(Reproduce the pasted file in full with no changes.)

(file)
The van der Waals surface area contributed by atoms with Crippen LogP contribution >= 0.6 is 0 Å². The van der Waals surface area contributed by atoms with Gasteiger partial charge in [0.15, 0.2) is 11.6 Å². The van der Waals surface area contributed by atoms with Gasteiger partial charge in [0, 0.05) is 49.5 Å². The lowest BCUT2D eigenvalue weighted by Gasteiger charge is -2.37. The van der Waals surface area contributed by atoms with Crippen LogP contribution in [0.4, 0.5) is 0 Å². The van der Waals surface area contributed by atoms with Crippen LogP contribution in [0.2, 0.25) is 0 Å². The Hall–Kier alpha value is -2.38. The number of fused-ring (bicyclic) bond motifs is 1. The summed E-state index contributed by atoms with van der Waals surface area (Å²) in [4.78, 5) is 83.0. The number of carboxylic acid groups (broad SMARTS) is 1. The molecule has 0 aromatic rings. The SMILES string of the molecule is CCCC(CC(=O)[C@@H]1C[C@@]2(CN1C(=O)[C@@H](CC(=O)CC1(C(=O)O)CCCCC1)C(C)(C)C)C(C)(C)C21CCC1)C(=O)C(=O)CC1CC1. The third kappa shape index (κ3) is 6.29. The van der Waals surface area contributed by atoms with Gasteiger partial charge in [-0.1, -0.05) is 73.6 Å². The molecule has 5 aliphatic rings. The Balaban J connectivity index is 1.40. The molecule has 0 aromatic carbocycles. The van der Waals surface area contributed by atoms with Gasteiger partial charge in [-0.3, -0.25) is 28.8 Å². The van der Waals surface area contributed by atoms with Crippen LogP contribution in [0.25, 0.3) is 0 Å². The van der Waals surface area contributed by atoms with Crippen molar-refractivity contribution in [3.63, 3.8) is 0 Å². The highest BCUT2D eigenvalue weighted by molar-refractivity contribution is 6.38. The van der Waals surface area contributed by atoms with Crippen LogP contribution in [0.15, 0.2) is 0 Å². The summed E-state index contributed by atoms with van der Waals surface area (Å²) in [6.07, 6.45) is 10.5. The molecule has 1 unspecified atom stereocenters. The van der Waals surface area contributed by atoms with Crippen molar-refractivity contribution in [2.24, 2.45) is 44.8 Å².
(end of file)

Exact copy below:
The van der Waals surface area contributed by atoms with Crippen LogP contribution >= 0.6 is 0 Å². The van der Waals surface area contributed by atoms with Gasteiger partial charge in [0.15, 0.2) is 11.6 Å². The van der Waals surface area contributed by atoms with Gasteiger partial charge in [0, 0.05) is 49.5 Å². The lowest BCUT2D eigenvalue weighted by Gasteiger charge is -2.37. The van der Waals surface area contributed by atoms with Crippen LogP contribution in [0.4, 0.5) is 0 Å². The van der Waals surface area contributed by atoms with Crippen LogP contribution in [0.2, 0.25) is 0 Å². The Hall–Kier alpha value is -2.38. The number of fused-ring (bicyclic) bond motifs is 1. The summed E-state index contributed by atoms with van der Waals surface area (Å²) in [4.78, 5) is 83.0. The number of carboxylic acid groups (broad SMARTS) is 1. The molecule has 0 aromatic rings. The SMILES string of the molecule is CCCC(CC(=O)[C@@H]1C[C@@]2(CN1C(=O)[C@@H](CC(=O)CC1(C(=O)O)CCCCC1)C(C)(C)C)C(C)(C)C21CCC1)C(=O)C(=O)CC1CC1. The third kappa shape index (κ3) is 6.29. The van der Waals surface area contributed by atoms with Gasteiger partial charge in [-0.1, -0.05) is 73.6 Å². The molecule has 5 aliphatic rings. The Balaban J connectivity index is 1.40. The molecule has 0 aromatic carbocycles. The van der Waals surface area contributed by atoms with Gasteiger partial charge in [-0.3, -0.25) is 28.8 Å². The van der Waals surface area contributed by atoms with Crippen LogP contribution in [0.25, 0.3) is 0 Å². The van der Waals surface area contributed by atoms with Crippen molar-refractivity contribution in [3.63, 3.8) is 0 Å². The highest BCUT2D eigenvalue weighted by molar-refractivity contribution is 6.38. The van der Waals surface area contributed by atoms with Crippen LogP contribution in [0.15, 0.2) is 0 Å². The summed E-state index contributed by atoms with van der Waals surface area (Å²) in [6.07, 6.45) is 10.5. The molecule has 1 unspecified atom stereocenters. The van der Waals surface area contributed by atoms with Crippen molar-refractivity contribution in [2.24, 2.45) is 44.8 Å².